» Dermatologist says: “There is no single treatment that will cure psoriasis. However, it is possible to control it and sometimes clear it. Certain medications can slow down the rate at which the skin cells are produced, but it takes several weeks for your condition to improve. Sunlight helps to clear psoriasis, which is why it usually improves over summer. Remember that psoriatic skin is more easily damaged than normal skin, so you may need to consider skin protection if your job involves hard, manual work.”

» Nutritionist says: “Look into possible food sensitivities and avoid potential triggers such as alcohol, gluten and dairy. Consume three to five cups of fresh vegetables per day and include turmeric, garlic and ginger. Supplements to take alongside may include fish oil, digestive enzymes, vitamin E and vitamin A.”

Check out our health and beauty section for more tips and tricks.

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8 Celebrities on How They Really Feel About Botox

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In a recent Lenny Letter, actress Amanda Peet explained that she plans to stay Botox-free because she wants to set an example for her two young daughters, who are "growing up smack in the heart of America's youth-obsessed beauty culture."

But, she confessed, she's also scared: "I'm afraid one visit to a cosmetic dermatologist would be my gateway drug. I'd go in for a tiny, circumscribed lift and come out looking like a blowfish."

Whether you're philosophilcally against injectables or you wholeheartedly embrace them, everyone seems to have an opinion. Here, eight Hollywood stars open up about aging naturally, or not.

RELATED: 17 Celebrities Explain Why Getting Older Is Actually Awesome

"I've bleached my teeth, dyed my hair, peeled and lasered my face, and tried a slew of age-defying creams. More than once, I've asked the director of photography on a show to soften my laugh lines. Nothing about this suggests I'm aging gracefully. Yet for me, it would be crossing the Rubicon to add Botox and fillers into the mix."

—Amanda Peet, Lenny Letter, April 2016

“I’m not advocating for it one way or another, I’m just saying Botox changed my life.”

—Kelly Ripa, “Watch What Happens Live”, July 2012

“There is also this pressure in Hollywood to be ageless. I think what I have been witness to, is seeing women trying to stay ageless with what they are doing to themselves. I am grateful to learn from their mistakes, because I am not injecting s**t into my face.”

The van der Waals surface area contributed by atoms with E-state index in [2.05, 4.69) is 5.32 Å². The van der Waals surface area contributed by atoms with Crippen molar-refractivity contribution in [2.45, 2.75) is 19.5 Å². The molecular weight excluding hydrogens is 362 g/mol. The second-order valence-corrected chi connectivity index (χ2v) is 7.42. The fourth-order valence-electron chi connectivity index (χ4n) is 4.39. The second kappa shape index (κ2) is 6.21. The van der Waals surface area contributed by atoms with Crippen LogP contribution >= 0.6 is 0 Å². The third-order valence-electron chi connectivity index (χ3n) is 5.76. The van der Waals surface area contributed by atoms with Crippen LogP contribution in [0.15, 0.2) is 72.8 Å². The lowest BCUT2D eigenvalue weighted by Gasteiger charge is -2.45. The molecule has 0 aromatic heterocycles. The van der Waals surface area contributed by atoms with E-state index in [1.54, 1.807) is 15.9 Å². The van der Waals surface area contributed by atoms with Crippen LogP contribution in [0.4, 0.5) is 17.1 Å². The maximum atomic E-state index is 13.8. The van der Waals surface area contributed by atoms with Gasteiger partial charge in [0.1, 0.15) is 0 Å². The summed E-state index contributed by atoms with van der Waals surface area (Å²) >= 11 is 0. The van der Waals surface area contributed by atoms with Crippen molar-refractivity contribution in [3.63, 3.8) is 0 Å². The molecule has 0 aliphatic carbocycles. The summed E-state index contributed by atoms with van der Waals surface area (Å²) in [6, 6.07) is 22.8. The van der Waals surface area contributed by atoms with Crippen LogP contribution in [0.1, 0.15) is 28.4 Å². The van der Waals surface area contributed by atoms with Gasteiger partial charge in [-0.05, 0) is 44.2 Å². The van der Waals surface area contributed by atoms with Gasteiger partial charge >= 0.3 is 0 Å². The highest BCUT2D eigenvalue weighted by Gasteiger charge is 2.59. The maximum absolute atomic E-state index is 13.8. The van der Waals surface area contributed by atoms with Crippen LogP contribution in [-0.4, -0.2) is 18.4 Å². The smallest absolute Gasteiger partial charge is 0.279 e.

—Jennifer Aniston, Yahoo! Beauty, December 2014

“If it makes you happier and more confident, then why not? But I also think you have to do your research, so you know what to expect—that you'll look fresher but not necessarily younger. I don't want to age, but hey, what can you do? It's a natural process. I'm trying to do it gracefully”

—Sofia Vergara, InStyle Magazine, October 2014

RELATED: 11 Celebrirites on What They Think About Their Breasts

“My goal is to never get Botox. Or any other filler or injectable, for that matter…I don’t hate on people who get Botox; I would just prefer to do everything a more natural way. We don’t know the long-term effects of that stuff, and it doesn’t seem right to me. We are supposed to age—that’s part of life!”

—Kristin Cavallari, Balancing In Heels ($25; amazon.com), March 2016

"Sometimes I use Botox. One time I did too much, though. I feel weird if I can’t move my face, and that one time I overdid it, I felt trapped in my own skin. I don’t have a problem with any of that stuff; if it makes you feel better about yourself and it’s done properly, then fine."

—Courteney Cox, InStyle Magazine, July 2010

“Everyone always thinks I've had my nose done or my lips done or just anything to my face like besides Botox, which to me isn't plastic surgery.”

—Kim Kardashian, Harper’s Bazaar’s The Look, July 2012

“LA scares the crap out of me. I feel if I have to work out four hours a day, and count the calories of everything I put in my mouth, and have Botox at 22, and obsess about how I look the whole time, I will go mad, I will absolutely lose it.”

—Emma Watson, Harper’s Bazaar UK, August 2011